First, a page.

Maslow’s hierarchy of needs can be presented in a pyramid, featuring the most basic and necessary needs for survival in the bottom levels. The hierarchy of needs says that we must fulfil our needs in a particular order; the lowest level must be fulfilled first before being able to move up the pyramid.
The first level of the hierarchy is the physiological needs, which include, the need for food, water, shelter and warmth. Most people should achieve this as a baby. These are the needs that are necessary for survival. Without these it is impossible for a human to function.
The second level of the hierarchy is safety needs, which include, the need for security (financially, personally), health and wellbeing, stability and freedom from fear. This level can only begin to be achieved after the first level is fulfilled. This level is generally achieved during childhood. Without safety needs, people can experience disorders such as posttraumatic stress and a lower standard of living.
The third level of Maslow’s hierarchy of need is love and belonging. This level is usually achieved anywhere from mid-childhood to early adulthood. This need can sometimes come before the for security and safety or even physiological needs , particularly for children. Certain circumstances may hinder a child’s ability to make friends and other significant relationships. These circumstances can include hospitalisation and neglect. It is important for people to feel accepted and to feel like they belong. Without theses feelings, it’s easier for people to become subject to depression, feeling lonely and anxiety.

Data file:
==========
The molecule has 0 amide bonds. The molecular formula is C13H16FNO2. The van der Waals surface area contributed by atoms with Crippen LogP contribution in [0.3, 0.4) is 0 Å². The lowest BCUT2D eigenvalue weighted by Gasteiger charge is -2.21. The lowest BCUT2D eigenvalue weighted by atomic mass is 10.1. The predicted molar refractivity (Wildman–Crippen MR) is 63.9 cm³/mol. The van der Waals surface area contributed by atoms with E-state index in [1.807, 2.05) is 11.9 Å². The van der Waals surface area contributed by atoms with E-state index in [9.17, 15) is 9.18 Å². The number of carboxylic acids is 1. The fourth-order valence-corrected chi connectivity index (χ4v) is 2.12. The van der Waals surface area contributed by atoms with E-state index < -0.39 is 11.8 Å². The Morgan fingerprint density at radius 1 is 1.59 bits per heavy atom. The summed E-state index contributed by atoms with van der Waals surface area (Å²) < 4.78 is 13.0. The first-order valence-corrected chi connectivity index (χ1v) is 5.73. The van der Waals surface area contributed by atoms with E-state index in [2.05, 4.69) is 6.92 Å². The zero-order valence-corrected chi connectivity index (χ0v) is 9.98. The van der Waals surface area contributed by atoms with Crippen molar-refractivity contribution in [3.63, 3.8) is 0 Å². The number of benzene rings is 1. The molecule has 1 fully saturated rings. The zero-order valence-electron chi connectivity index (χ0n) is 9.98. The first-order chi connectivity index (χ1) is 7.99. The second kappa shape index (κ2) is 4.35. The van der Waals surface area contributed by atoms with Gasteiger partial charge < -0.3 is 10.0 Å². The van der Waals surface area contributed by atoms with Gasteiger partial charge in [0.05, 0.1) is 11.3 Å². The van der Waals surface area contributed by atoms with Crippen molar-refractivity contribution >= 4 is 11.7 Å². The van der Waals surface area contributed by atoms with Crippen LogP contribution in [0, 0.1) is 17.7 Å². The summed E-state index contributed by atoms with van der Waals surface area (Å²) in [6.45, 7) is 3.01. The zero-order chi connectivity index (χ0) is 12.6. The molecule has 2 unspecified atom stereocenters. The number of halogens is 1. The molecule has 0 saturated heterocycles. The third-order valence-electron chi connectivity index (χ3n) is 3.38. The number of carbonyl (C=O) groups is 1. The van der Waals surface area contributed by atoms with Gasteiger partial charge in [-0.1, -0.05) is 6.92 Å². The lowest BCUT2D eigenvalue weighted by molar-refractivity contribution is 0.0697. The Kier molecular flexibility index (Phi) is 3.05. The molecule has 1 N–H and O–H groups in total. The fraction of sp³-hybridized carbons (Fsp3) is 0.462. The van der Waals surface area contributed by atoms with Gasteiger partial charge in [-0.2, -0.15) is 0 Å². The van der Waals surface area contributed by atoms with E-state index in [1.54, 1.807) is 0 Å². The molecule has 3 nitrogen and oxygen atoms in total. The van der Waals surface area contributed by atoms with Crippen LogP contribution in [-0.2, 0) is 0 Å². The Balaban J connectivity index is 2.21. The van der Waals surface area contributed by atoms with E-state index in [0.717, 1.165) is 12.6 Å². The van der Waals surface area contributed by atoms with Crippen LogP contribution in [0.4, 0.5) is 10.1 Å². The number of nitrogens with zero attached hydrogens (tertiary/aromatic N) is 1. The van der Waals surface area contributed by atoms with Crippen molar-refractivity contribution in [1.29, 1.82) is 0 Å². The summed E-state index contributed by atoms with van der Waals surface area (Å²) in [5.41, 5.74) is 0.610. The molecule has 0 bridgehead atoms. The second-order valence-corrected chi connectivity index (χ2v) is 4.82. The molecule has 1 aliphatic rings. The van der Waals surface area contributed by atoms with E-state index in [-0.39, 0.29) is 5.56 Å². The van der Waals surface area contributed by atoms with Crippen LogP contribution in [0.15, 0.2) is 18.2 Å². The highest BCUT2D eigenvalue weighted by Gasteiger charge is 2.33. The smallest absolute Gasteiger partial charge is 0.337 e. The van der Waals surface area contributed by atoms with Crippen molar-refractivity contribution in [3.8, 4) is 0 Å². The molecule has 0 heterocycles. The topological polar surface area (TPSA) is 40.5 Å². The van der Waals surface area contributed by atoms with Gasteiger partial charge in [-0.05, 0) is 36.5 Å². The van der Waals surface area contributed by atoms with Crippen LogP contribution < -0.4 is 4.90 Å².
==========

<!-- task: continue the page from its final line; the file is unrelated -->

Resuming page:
Esteem needs make up the fourth level of the hierarchy. This is a need to be respected, by the person themselves and their peers, and to have self-esteem. Esteem needs are usually fulfilled during adulthood. There are two types of this need, a lower and a higher one. The lower version is the need for respect from the person’s peers, the need for to be recognized, fame and attention. The higher one is a need for self-respect. Without this level being achieved low-self esteem can occur.
The last level is self-actualisation, which is the hardest level to achieve. This level is where a person realises their full potential and works to be the best that they can be. This can be achieved anywhere from mid-adulthood. To achieve this level of the hierarchy a person must not only fulfil the other levels, but they must master them.
In the case study, Amy seems to be in the love and belonging level. It’s evident that Amy is in a safe, secure environment and that her physiological needs are taken care of. Amy lives comfortably with her family, meaning she has achieved the first two levels of Maslow’s hierarchy of needs. This makes it possible for Amy to be beginning to achieve the third level. Amy’s strong and positive relationship with her older sister Claire and her strong bond with her grandparents convey the loving...